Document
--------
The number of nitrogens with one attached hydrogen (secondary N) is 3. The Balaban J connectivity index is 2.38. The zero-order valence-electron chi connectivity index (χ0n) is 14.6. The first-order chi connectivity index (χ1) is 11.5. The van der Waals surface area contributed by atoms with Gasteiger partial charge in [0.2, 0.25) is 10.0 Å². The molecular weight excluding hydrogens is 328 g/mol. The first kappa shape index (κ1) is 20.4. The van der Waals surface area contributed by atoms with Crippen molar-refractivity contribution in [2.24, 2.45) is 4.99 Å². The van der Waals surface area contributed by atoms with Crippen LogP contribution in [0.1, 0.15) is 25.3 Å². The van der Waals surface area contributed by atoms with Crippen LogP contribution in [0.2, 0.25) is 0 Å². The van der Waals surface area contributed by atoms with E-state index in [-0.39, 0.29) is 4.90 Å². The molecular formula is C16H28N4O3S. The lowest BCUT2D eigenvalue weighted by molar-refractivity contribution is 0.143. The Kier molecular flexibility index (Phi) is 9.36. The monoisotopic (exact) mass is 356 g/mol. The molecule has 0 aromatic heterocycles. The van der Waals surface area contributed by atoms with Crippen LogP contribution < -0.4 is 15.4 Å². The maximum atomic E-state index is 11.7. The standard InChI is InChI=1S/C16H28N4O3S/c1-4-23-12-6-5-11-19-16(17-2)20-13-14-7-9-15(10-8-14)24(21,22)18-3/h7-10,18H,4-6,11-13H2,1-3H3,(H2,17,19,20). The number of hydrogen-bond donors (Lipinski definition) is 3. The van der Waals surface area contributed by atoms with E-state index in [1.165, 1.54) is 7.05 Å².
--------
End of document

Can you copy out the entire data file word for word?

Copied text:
The number of nitrogens with one attached hydrogen (secondary N) is 3. The Balaban J connectivity index is 2.38. The zero-order valence-electron chi connectivity index (χ0n) is 14.6. The first-order chi connectivity index (χ1) is 11.5. The van der Waals surface area contributed by atoms with Gasteiger partial charge in [0.2, 0.25) is 10.0 Å². The molecular weight excluding hydrogens is 328 g/mol. The first kappa shape index (κ1) is 20.4. The van der Waals surface area contributed by atoms with Crippen molar-refractivity contribution in [2.24, 2.45) is 4.99 Å². The van der Waals surface area contributed by atoms with Crippen LogP contribution in [0.1, 0.15) is 25.3 Å². The van der Waals surface area contributed by atoms with Crippen LogP contribution in [0.2, 0.25) is 0 Å². The van der Waals surface area contributed by atoms with E-state index in [-0.39, 0.29) is 4.90 Å². The molecular formula is C16H28N4O3S. The lowest BCUT2D eigenvalue weighted by molar-refractivity contribution is 0.143. The Kier molecular flexibility index (Phi) is 9.36. The monoisotopic (exact) mass is 356 g/mol. The molecule has 0 aromatic heterocycles. The van der Waals surface area contributed by atoms with Crippen LogP contribution < -0.4 is 15.4 Å². The maximum atomic E-state index is 11.7. The standard InChI is InChI=1S/C16H28N4O3S/c1-4-23-12-6-5-11-19-16(17-2)20-13-14-7-9-15(10-8-14)24(21,22)18-3/h7-10,18H,4-6,11-13H2,1-3H3,(H2,17,19,20). The number of hydrogen-bond donors (Lipinski definition) is 3. The van der Waals surface area contributed by atoms with E-state index in [1.165, 1.54) is 7.05 Å².